In case you've been lost at sea since the summer, former league MVP Kevin Durant bolted Oklahoma City for Golden State in free agency to turn the "Splash Brothers" of Stephen Curry and Klay Thompson into an entire splash family.

Already dominant offensively, the Warriors have been even better this season with Durant. They rank No. 1 in a slew of offensive categories, including points per game (118.2), field goal percentage (50.0), assists per game (31.0), fastbreak points per game (23.5), offensive rating (114.1) and true shooting percentage (60.4).

If that weren't enough, Durant's length has also impacted the Warriors' defense too. They are first in the league in steals (9.6), blocks (6.7) and points off turnovers (19.2) per game.

Simply put, the Warriors are scary good. 

3. The wild card
Every family has that one person that you're just not sure about at times. They can make gatherings the best night ever or a downright miserable experience.

Enter Draymond Green. 

Green has been on the miserable side of the Warriors' gatherings lately. He shot 1 of 10 for five points and was benched for long stretches in Golden State's win over Brooklyn on Saturday. In the game prior to that against the L.A. Clippers, he picked up a technical foul, trash talked Paul Pierce and went to his preferred kick move on Blake Griffin.

Overall, Green has been his usual solid self on the court. He's averaging 10.0 points, 8.1 rebounds and 7.1 assists a night while providing lockdown defense.

The Sixers are fully aware of Green's versatility. The veteran forward averaged a triple-double against them in the two meetings last season with 11.5 points, 12.0 rebounds and 10.0 assists.

It will be interesting to see Green lock horns all game with the surging Saric.

4. Injuries
Joel Embiid (knee), Tiago Splitter (calf), Ben Simmons (foot) Jerryd Bayless (wrist) are out for the Sixers.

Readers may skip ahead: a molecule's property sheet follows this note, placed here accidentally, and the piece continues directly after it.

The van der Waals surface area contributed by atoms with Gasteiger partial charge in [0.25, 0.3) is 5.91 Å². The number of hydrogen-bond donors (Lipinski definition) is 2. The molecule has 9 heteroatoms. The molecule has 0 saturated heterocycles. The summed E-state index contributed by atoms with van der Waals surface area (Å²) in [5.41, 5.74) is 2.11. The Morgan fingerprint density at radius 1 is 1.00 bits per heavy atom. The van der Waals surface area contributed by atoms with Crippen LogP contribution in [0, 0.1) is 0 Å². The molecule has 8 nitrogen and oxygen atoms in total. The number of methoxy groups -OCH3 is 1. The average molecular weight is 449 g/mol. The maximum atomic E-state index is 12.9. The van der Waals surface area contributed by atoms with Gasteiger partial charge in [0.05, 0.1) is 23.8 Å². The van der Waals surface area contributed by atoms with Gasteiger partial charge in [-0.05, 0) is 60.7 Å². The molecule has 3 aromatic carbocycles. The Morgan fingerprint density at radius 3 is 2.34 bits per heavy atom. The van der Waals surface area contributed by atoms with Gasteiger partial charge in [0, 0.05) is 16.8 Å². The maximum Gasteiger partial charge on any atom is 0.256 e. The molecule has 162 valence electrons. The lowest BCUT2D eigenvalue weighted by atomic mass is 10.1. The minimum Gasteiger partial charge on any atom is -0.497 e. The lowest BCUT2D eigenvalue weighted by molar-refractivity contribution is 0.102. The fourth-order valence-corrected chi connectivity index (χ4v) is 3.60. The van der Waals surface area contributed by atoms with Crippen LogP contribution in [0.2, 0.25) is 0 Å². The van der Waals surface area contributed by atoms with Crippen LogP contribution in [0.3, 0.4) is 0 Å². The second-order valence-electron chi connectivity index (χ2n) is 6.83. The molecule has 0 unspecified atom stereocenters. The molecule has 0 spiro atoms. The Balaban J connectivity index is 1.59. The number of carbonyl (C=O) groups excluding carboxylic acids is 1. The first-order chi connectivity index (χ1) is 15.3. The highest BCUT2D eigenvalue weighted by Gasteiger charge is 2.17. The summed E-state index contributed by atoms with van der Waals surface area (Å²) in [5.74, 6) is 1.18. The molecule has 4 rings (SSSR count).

The Warriors have no players listed on the injury report.

5. This and that
• The Sixers have lost six straight games to the Warriors.

• With their 112-95 win over the Nets on Saturday, the Warriors became the first team to clinch a playoff berth. It marked the earliest a team has clinched a postseason spot since the 1985-86 Boston Celtics.

• Covington is averaging 17.0 points and 7.6 rebounds per game in February.

• Thompson averaged 36.0 points on 54.7 percent shooting from the field and 45.8 percent from three-point range against the Sixers last season.

Brandon Manning suspended 2 games for hit on Penguins' Jake Guentzel

Brandon Manning suspended 2 games for hit on Penguins' Jake Guentzel

VOORHEES, N.J. -- Flyers defenseman Brandon Manning was suspended two games for his illegal hit to Pittsburgh's Jake Guentzel during Saturday's 4-2 loss in the Stadium Series game at Heinz Field.
 
Manning's shoulder made contact with Guentzel's head.
 
Manning wasn't surprised and even admitted to reporters that he fully expected "one or two" games because he hit a player who didn't have control of the puck yet.
 
Strangely, there was no penalty on the play for interference, yet the NHL's explanation on Monday afternoon specifically cited "interference" as the reason for the suspension.
 
This is Manning's first NHL suspension.
 
The hearing was conducted on the phone Monday with Stephane Quintal, senior vice-president of NHL Player Safety. Manning will forfeit $10,833.34 in salary.
 
"It was late," Manning said of the hit. "He didn't touch the puck after it hit his skate. Which I thought he was going to do. They do their whole breakdown by time frame."
 
Manning said he caught Guentzel's shoulder first, then his head "on the follow through" because Guentzel is shorter than him.  The 6-foot-1 Manning has two inches on Guentzel.
 
Guentzel, who had two assists in the game, was not injured.
 
"Looking at it, [the hit] is a little late," Manning admitted. "I thought he was going to touch the puck. Usually, when a puck hits your skate, you pick it up, and he kinda left it ... The hard part is, there was no penalty called on it."
 
Manning said he had to make a hit or face an odd-man rush.
 
"There were two players there and if I don't play my guy there, it’s a 3-on-1 the other way," he said. "You're giving up scoring chances. Fortunately, he wasn't hurt. He finished the game and that's always the good thing."
 
Mark Streit, sitting on the bench at the time, said he saw the hit and was shocked at the suspension.
 
"It was a great hit," Streit said. "You look at the replay and everything looks different. You can slow down every hit and talk about it. I guess it was a little late …"
 
Manning's suspension likely means Michael Del Zotto will play against Colorado on Tuesday.
 
Flyers coach Dave Hakstol said Manning has been a "solid piece" for the club this season.
 
"He brings that physical edge, he's been reliable, and he's been a staple for our lineup," Hakstol said. "That's a hole we'll have to fill over next couple of games here."
 
Manning will also miss Thursday's game against Florida.